Welcome to "Otoliths of North Sea Fish":

Interactive guide of identification of fish from the SE North Sea, Wadden Sea and adjacent fresh waters by means of otoliths and other hard parts.

Authors: Leopold M.F., C.J.G. van Damme, C.J.M. Philippart & C.J.N. Winter (2001).

The website allows identification of a large number of the common fish species from the North and Wadden Sea and their adjoining fresh water systems. Specific hard parts that dissolve only slowly can often still identify fish that have died and disintegrated. In bony fish, the 'ear-stones' or otoliths are particularly useful in this respect. Otoliths are made out of a very hard, calcareous material, are species-specific in their shape. Otolith size is often related to fish size. Thus, from an otolith, the species of fish and its size can be reconstructed if a good reference collection of otoliths of fish of the region can be consulted.
Otoliths may be retrieved from sediments, to reconstruct past fish fauna's, or from present-day fish predators (from stomachs or guts, regurgitates or faeces) to reconstruct their diets. For both lines of work, a referenced collection is now presented. The work contains electron microscopic photographs of otoliths of over 10,000 fish, comprising 90 species, collected in the North and Wadden Seas, as well as in some adjoining fresh waters. Data on some other hard parts, such as pharyngeal bones and chewing pads are also provided. Linked to the photographs are written accounts on identification, including special characters of the described items and pitfalls from similar species and wear of otoliths that have passed through a predator's gut; a database of regression equations relating otolith size to fish size and fish mass; and a database on known predators of that particular species of fish. Line drawings of the different fish species, as well as from 'standard' fish, fish otoliths, pharyngeal bones and chewing pads, showing how measurements were taken, are included.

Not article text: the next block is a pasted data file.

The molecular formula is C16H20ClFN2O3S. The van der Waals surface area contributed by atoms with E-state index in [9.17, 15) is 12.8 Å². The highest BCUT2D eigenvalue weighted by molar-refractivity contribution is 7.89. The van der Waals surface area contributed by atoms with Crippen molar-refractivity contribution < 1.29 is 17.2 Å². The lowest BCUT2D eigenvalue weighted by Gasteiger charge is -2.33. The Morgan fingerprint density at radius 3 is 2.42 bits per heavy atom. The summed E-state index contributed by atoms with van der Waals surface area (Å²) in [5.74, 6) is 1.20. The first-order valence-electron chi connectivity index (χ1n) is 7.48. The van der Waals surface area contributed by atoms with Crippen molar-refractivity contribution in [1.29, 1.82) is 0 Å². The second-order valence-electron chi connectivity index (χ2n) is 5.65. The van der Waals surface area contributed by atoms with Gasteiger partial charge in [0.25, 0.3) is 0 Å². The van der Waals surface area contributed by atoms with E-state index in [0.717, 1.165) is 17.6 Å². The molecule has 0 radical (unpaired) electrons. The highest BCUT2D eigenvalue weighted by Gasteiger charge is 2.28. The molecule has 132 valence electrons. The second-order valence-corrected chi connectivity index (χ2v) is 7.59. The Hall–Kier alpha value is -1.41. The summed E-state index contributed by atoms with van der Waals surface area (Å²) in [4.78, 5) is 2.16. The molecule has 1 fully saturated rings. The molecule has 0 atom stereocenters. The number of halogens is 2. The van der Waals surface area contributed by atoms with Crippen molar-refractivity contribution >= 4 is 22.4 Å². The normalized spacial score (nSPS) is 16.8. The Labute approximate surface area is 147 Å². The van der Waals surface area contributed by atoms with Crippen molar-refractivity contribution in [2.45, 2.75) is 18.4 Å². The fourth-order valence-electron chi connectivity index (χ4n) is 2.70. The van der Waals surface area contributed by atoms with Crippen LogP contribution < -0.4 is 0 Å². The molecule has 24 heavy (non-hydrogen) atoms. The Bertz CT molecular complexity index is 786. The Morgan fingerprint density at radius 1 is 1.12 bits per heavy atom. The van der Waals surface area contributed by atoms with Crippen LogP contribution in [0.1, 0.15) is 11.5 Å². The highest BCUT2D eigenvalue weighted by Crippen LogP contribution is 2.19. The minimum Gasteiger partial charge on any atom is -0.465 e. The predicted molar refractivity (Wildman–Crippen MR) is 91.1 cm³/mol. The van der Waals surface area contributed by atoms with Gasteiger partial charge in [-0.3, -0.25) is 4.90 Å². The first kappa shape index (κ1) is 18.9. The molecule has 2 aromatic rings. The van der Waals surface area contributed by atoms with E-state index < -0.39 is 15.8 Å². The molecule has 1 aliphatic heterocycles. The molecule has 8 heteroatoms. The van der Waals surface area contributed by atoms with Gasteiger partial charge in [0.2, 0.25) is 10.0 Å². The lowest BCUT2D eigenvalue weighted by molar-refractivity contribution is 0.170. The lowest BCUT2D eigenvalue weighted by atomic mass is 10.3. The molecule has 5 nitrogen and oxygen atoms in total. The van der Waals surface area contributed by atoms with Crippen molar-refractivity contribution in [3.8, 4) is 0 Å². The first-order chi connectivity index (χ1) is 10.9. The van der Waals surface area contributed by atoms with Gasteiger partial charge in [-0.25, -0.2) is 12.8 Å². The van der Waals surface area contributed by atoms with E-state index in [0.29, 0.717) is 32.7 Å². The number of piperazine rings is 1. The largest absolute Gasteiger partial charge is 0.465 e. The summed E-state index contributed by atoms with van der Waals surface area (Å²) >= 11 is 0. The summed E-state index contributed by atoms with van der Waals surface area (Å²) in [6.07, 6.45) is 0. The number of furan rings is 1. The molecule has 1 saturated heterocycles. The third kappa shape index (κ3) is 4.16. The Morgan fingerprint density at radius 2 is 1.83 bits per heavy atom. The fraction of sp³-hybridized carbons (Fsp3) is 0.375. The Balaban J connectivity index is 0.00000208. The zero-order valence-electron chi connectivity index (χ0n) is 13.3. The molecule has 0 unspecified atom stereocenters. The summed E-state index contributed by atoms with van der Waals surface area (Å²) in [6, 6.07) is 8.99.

After specific identification, it makes possible back-calculations of fish size and mass. The database on known predators puts identifications into a wider context of existing knowledge and will enhance confidence in identification or, in the case that the current predator was not earlier known as predator of the fish in question, form a check on the identification and add to the dissemination of new knowledge.

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